In a decision closely watched by curators at the Albright-Knox Art Gallery and museums across the state, the state's highest court Tuesday said works of art on loan to museums in New York cannot be seized in court proceedings, even if they were allegedly stolen by Nazis in World War II.
The Court of Appeals upheld a 1968 state law, spawned by a dispute about an exhibit at the Albright-Knox, that said art on loan from facilities or owners outside of New York cannot be confiscated by prosecutors or others in a legal dispute involving the artwork or artist.
At risk, Albright-Knox officials maintained, was the museum's active lending program, which last year brought 100 works of art from Europe, Canada and Australia to show in its galleries. The 1968 law, which came out of legal tussle between a New York City art dealer and the paintings and sculpture by Naum Gabo on exhibit at the Albright-Knox at the time, was intended to encourage intermuseum lending by ensuring that the loaned artwork would be returned.
Then-Gov. Nelson A. Rockefeller, an avid art collector himself, said at the time that protecting museums from having artwork seized was necessary for the state "to maintain its pre-eminent position in the arts."
Albright-Knox officials, who rely heavily on a lending program to bring in great works of art from other states and nations, breathed easier after the court's decision.
"This just assures the free flow of art into New York State," said William J. Magavern, a longtime museum board member and Buffalo lawyer who represents the Albright-Knox.
Had the court decided the other way, Magavern said, it would have allowed individuals with cases against artists or their artwork to wait until an exhibit reached a New York museum before launching a legal case.
"So museums would have steered away from New York State," he said.
The case decided by the Court of Appeals involved two paintings by Egon Schiele on display at the Museum of Modern Art in 1997 as part of a world tour of the Austrian expressionist painter's works.
Several days before the exhibit ended, heirs of two estates asked the museum to not return the paintings to its Austrian museum owners because they had been stolen from their Jewish owners by Nazis in World War II. The museum refused, citing its contractual obligation to return the paintings to the Austrian museum.
The Manhattan district attorney's office then ordered the Museum of Modern Art to produce the paintings for a grand jury that was investigating whether they had been stolen. The museum fought the subpoena, basing its decision on the 1968 law that bars "any kind of seizure" of art on loan to a not-for-profit museum from an out-of-state entity.
The museum was successful in a lower court, but an appellate division panel ordered the artwork turned over to prosecutors, arguing that, free flow of art notwithstanding, the public interest is not served "by permitting the free flow of stolen art into and out of the state."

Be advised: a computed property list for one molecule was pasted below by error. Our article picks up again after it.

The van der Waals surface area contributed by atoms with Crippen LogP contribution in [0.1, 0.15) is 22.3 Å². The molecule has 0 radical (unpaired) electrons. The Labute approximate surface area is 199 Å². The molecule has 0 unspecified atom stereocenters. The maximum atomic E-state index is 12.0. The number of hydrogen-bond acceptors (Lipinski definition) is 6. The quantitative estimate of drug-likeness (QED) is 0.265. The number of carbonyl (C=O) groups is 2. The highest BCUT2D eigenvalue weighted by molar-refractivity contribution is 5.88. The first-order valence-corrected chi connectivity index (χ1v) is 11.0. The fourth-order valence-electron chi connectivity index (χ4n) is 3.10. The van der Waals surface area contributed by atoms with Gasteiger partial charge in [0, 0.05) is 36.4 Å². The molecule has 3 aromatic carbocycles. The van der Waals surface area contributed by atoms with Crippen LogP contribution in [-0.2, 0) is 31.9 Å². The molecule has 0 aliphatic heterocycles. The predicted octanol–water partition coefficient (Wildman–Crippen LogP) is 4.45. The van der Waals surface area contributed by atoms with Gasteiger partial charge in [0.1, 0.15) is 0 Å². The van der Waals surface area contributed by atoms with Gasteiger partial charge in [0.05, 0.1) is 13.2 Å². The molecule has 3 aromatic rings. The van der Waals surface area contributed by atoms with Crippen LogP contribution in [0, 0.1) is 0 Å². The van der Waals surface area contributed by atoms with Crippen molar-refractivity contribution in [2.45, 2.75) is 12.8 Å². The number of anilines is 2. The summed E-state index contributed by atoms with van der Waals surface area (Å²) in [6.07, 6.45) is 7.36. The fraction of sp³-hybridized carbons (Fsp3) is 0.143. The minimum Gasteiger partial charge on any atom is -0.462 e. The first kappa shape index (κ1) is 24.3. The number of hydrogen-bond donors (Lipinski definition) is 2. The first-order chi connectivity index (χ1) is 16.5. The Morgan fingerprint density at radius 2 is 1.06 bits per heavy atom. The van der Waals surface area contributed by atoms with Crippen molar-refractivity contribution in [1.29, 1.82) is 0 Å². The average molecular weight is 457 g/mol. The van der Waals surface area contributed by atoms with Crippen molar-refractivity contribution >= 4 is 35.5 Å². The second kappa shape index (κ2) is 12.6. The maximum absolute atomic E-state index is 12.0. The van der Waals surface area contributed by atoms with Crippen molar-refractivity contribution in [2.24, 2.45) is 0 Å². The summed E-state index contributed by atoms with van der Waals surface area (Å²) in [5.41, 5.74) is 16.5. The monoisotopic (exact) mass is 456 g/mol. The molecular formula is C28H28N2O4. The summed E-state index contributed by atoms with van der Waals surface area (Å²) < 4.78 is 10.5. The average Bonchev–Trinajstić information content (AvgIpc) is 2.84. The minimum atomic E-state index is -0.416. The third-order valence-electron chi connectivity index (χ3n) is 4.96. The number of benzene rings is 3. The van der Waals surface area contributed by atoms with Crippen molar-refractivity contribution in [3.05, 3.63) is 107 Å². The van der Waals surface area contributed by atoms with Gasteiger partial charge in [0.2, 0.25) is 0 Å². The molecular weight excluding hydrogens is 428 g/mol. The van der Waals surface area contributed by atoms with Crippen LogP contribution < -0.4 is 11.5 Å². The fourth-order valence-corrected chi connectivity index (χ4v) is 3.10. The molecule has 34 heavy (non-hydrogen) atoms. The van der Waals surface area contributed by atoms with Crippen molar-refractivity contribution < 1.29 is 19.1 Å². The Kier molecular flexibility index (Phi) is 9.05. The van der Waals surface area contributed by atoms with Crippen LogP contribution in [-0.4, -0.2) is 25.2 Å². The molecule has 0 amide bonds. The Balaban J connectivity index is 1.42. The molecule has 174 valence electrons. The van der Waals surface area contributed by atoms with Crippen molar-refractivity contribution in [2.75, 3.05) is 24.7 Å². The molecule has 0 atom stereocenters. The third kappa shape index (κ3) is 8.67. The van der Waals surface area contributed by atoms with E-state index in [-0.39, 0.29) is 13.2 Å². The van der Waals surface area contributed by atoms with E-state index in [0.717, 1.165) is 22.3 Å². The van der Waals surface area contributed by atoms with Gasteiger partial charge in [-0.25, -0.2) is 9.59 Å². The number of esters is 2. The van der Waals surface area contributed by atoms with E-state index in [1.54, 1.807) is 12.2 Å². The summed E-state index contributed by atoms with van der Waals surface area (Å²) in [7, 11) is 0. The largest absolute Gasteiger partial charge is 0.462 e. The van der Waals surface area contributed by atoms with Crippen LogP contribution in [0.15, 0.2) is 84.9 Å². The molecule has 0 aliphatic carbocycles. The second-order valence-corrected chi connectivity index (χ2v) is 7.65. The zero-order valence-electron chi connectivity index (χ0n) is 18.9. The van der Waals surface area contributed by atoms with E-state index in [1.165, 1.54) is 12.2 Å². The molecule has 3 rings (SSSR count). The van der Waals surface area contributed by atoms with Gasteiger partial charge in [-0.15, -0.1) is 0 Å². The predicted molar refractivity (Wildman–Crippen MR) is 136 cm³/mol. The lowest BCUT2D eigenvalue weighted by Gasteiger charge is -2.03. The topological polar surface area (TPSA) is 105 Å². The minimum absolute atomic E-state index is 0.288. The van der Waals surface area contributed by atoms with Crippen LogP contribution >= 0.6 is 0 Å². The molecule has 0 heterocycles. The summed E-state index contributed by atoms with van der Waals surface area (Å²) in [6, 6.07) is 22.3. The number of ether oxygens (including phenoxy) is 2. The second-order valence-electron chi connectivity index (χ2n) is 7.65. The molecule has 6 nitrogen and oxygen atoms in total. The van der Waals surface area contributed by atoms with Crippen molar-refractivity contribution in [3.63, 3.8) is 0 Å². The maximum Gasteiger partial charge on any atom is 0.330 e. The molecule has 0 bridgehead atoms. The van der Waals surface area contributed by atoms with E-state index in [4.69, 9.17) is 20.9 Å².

But the state's highest court said Tuesday that the protections given museums to lend art without fear of having paintings, sculptures and other works seized in legal proceedings are "unqualified" in the 1968 statute tested by the Albright-Knox case. The court said that their decision only bars the paintings from being seized and that prosecutors still have the authority to investigate whether the paintings were stolen by Nazis.
The controversial case pitted the museum industry against Holocaust survivors groups. European museums said the state was risking a loss of international artwork going to New York museums, while Jewish groups said there was a moral obligation to ensure that such works of art, stolen during Nazi plundering of Europe, were returned to their owners or heirs.
American museums, meanwhile, said they support the return of stolen art to their rightful owners, and have in the past year stepped-up efforts to determine whether artwork they borrow is part of any collection stolen by Nazis.
But museum officials said that to rule against the 1968 state law would create a chilling effect in their ability to obtain rare and important artwork for their collections.
"If the Albright-Knox Art Gallery and the other art museums cannot assure lenders of art that their works will be returned, loans will become difficult or impossible to arrange," the museum's director, Douglas Schultz, said in a recent filing with the appeals court.
Manhattan District Attorney Robert M. Morgenthau said the court is "just plain wrong" in its applying the 1968 law to criminal cases. The prosecutor said that while culture is important, Tuesday's ruling makes New York "a safe haven for stolen art."
"How can museums claim they are the sources of civilized values when they ignore questions of the legitimacy of the works held in their collections or exhibits in their displays?" he said.